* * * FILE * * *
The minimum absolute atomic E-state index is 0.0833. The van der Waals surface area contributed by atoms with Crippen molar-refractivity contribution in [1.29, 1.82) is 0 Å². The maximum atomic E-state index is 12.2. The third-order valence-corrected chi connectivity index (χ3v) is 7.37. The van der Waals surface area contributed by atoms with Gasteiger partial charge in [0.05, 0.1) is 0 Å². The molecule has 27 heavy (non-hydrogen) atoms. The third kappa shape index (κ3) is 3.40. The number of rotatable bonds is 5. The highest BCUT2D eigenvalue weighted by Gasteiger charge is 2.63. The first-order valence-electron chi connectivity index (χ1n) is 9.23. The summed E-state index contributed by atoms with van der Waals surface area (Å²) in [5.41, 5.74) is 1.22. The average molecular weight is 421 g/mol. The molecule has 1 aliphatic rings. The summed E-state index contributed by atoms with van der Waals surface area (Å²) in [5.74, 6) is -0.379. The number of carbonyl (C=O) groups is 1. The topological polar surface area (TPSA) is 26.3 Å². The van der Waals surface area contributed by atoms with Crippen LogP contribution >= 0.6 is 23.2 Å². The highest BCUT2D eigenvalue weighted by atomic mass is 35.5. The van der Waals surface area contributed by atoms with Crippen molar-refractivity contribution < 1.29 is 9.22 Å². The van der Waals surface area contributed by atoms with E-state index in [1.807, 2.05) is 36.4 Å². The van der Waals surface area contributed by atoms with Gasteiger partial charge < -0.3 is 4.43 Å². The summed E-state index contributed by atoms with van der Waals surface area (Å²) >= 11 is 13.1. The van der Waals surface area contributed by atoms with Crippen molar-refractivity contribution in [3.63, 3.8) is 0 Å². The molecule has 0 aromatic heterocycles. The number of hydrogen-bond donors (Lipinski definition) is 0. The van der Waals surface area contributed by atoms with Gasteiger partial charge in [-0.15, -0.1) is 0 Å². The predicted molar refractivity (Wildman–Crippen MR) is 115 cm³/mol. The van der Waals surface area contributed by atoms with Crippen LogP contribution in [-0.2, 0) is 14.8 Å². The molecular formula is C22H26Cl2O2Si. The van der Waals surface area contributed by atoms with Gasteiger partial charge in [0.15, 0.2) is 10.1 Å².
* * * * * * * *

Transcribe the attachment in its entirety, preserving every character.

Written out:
The minimum absolute atomic E-state index is 0.0833. The van der Waals surface area contributed by atoms with Crippen molar-refractivity contribution in [1.29, 1.82) is 0 Å². The maximum atomic E-state index is 12.2. The third-order valence-corrected chi connectivity index (χ3v) is 7.37. The van der Waals surface area contributed by atoms with Gasteiger partial charge in [0.05, 0.1) is 0 Å². The molecule has 27 heavy (non-hydrogen) atoms. The third kappa shape index (κ3) is 3.40. The number of rotatable bonds is 5. The highest BCUT2D eigenvalue weighted by Gasteiger charge is 2.63. The first-order valence-electron chi connectivity index (χ1n) is 9.23. The summed E-state index contributed by atoms with van der Waals surface area (Å²) in [5.41, 5.74) is 1.22. The average molecular weight is 421 g/mol. The molecule has 1 aliphatic rings. The summed E-state index contributed by atoms with van der Waals surface area (Å²) in [5.74, 6) is -0.379. The number of carbonyl (C=O) groups is 1. The topological polar surface area (TPSA) is 26.3 Å². The van der Waals surface area contributed by atoms with Crippen LogP contribution >= 0.6 is 23.2 Å². The highest BCUT2D eigenvalue weighted by atomic mass is 35.5. The van der Waals surface area contributed by atoms with Crippen molar-refractivity contribution < 1.29 is 9.22 Å². The van der Waals surface area contributed by atoms with E-state index in [1.807, 2.05) is 36.4 Å². The van der Waals surface area contributed by atoms with Gasteiger partial charge < -0.3 is 4.43 Å². The summed E-state index contributed by atoms with van der Waals surface area (Å²) >= 11 is 13.1. The van der Waals surface area contributed by atoms with Crippen molar-refractivity contribution in [3.63, 3.8) is 0 Å². The molecule has 0 aromatic heterocycles. The number of hydrogen-bond donors (Lipinski definition) is 0. The van der Waals surface area contributed by atoms with Gasteiger partial charge in [-0.15, -0.1) is 0 Å². The predicted molar refractivity (Wildman–Crippen MR) is 115 cm³/mol. The van der Waals surface area contributed by atoms with Crippen LogP contribution in [-0.2, 0) is 14.8 Å². The molecular formula is C22H26Cl2O2Si. The van der Waals surface area contributed by atoms with Gasteiger partial charge in [0.15, 0.2) is 10.1 Å².